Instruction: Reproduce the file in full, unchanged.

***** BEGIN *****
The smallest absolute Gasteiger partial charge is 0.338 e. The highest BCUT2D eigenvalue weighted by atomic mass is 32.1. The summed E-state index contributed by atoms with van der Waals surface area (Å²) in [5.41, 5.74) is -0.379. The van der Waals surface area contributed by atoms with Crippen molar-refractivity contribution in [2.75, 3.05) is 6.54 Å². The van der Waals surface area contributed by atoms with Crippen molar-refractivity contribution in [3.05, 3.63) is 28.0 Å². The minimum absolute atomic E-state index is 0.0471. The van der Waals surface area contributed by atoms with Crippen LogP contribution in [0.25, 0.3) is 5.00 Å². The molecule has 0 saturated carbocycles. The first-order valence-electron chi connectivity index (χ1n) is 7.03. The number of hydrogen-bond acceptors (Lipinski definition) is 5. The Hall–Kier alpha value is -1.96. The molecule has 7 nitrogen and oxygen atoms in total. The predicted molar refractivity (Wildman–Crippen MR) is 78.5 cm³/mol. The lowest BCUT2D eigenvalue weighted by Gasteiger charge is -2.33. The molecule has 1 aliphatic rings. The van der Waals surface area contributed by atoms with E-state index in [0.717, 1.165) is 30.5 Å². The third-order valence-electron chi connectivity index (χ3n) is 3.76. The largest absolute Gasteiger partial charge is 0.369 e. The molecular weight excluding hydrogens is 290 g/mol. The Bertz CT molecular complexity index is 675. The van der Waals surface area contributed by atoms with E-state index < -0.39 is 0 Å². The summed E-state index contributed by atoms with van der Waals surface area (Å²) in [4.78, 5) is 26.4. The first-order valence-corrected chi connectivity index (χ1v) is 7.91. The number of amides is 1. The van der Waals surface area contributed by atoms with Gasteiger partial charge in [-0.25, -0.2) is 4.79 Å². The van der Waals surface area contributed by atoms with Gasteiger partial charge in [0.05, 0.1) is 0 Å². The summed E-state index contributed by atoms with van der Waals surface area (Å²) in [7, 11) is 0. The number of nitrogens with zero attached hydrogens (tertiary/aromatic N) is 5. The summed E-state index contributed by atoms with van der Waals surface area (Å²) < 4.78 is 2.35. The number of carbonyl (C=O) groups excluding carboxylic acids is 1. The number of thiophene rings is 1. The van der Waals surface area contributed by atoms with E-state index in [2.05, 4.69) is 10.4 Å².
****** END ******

The smallest absolute Gasteiger partial charge is 0.338 e. The highest BCUT2D eigenvalue weighted by atomic mass is 32.1. The summed E-state index contributed by atoms with van der Waals surface area (Å²) in [5.41, 5.74) is -0.379. The van der Waals surface area contributed by atoms with Crippen molar-refractivity contribution in [2.75, 3.05) is 6.54 Å². The van der Waals surface area contributed by atoms with Crippen molar-refractivity contribution in [3.05, 3.63) is 28.0 Å². The minimum absolute atomic E-state index is 0.0471. The van der Waals surface area contributed by atoms with Crippen LogP contribution in [0.25, 0.3) is 5.00 Å². The molecule has 0 saturated carbocycles. The first-order valence-electron chi connectivity index (χ1n) is 7.03. The number of hydrogen-bond acceptors (Lipinski definition) is 5. The Hall–Kier alpha value is -1.96. The molecule has 7 nitrogen and oxygen atoms in total. The predicted molar refractivity (Wildman–Crippen MR) is 78.5 cm³/mol. The lowest BCUT2D eigenvalue weighted by Gasteiger charge is -2.33. The molecule has 1 aliphatic rings. The van der Waals surface area contributed by atoms with E-state index in [0.717, 1.165) is 30.5 Å². The third-order valence-electron chi connectivity index (χ3n) is 3.76. The largest absolute Gasteiger partial charge is 0.369 e. The molecular weight excluding hydrogens is 290 g/mol. The Bertz CT molecular complexity index is 675. The van der Waals surface area contributed by atoms with E-state index < -0.39 is 0 Å². The summed E-state index contributed by atoms with van der Waals surface area (Å²) in [4.78, 5) is 26.4. The first-order valence-corrected chi connectivity index (χ1v) is 7.91. The number of amides is 1. The van der Waals surface area contributed by atoms with Gasteiger partial charge in [-0.25, -0.2) is 4.79 Å². The van der Waals surface area contributed by atoms with Gasteiger partial charge in [0.05, 0.1) is 0 Å². The summed E-state index contributed by atoms with van der Waals surface area (Å²) in [7, 11) is 0. The number of nitrogens with zero attached hydrogens (tertiary/aromatic N) is 5. The summed E-state index contributed by atoms with van der Waals surface area (Å²) < 4.78 is 2.35. The number of carbonyl (C=O) groups excluding carboxylic acids is 1. The number of thiophene rings is 1. The van der Waals surface area contributed by atoms with E-state index in [2.05, 4.69) is 10.4 Å².